Emancipation Proclamation and Gettysburg Address



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The Emancipation Proclamation of January 1st, 1863 was an emotional turning point for the United States. The Emancipation Proclamation freed all slaves in rebellion areas. Even though it didn’t end slavery in the whole nation, it gave hope to citizens that all slavery would end and transformed character in the Civil War. The proclamation announced the acceptance of black men in the navy and Union army. Below is the opening paragraph of the Emancipation Proclamation. It was delivered by president Abraham Lincoln.


“That on the first day of January, in the year of our Lord one thousand eight hundred and sixty-three, all persons held as slaves within any State or designated part of a State, the people whereof shall then be in rebellion against the United States, shall be then, thenceforward, and forever free; and the Executive Government of the United States, including the military and naval authority thereof, will recognize and maintain the freedom of such persons, and will do no act or acts to repress such persons, or any of them, in any efforts they may make for their actual freedom.”

The Battle of Gettysburg was a turning point in the war. It took place in Pennsylvania from July 1st to July 3rd, 1863. It was one of the most crucial battles in the Civil War. It is said to be a turning point in the Civil war because the Union placed the Confederacy on the defensive and ended General Robert E. Lee’s attempt to invade Union territory. Gettysburg residents were concerned because solider’s graves were scattered all over hospital sites and battlefields so they pleaded with Pennsylvania Governor, Andrew Curtin to purchase apart of the battlefield for a resting place for the defenders of the Union. The graveyard is called “Solider’s National Cemetery.” They started moving the dead Unions to the cemetery in the fall of 1863. There was a dedication ceremony on November 9th, 1863 to honor all the men who died at Gettysburg with songs, prayers, and dirges. Abraham Lincoln provided the most notable words in a two minute long address.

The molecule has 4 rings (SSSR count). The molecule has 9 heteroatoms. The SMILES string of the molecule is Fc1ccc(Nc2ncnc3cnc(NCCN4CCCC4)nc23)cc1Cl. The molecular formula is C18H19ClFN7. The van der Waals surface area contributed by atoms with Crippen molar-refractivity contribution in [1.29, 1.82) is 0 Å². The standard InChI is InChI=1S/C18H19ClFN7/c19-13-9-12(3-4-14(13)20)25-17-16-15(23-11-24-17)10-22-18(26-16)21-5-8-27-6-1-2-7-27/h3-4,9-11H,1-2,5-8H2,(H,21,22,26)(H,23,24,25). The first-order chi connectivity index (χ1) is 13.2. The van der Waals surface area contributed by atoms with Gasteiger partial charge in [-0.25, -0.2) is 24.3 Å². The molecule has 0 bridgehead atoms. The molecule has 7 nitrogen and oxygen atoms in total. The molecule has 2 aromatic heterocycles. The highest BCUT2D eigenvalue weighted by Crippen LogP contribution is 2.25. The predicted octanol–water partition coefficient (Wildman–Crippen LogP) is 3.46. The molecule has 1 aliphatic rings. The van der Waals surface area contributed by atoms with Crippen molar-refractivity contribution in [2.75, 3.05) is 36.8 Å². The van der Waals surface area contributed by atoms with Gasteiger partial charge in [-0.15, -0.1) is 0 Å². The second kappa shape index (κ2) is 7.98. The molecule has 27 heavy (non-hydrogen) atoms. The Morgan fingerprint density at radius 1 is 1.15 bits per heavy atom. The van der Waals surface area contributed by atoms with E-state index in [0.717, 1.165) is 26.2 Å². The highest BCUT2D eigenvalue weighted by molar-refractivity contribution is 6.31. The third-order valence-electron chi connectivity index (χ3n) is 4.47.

What do you think would happen if Abraham Lincoln freed all the slaves in the Union?

I think if Abraham Lincoln freed all the slaves in the Union, there would be conflicts. People in the Union would have different opinions in Abraham Lincolns choice. The war could have lasted longer or Abraham Lincoln could have gotten assassinated sooner than it really happened. I also think a lot of people would be looking for jobs and there wouldn’t be enough jobs for everyone which would start arguments and people in the Union getting upset. Its important to remember that boarder states such as Maryland remain loyal to the Union while keeping slavery. Lincoln wanted total abolition to come from the people and not a presidential order.




Summary Map of counties covered and not covere...
Summary Map of counties covered and not covered by the Emancipation Proclamation. (Photo credit: Wikipedia)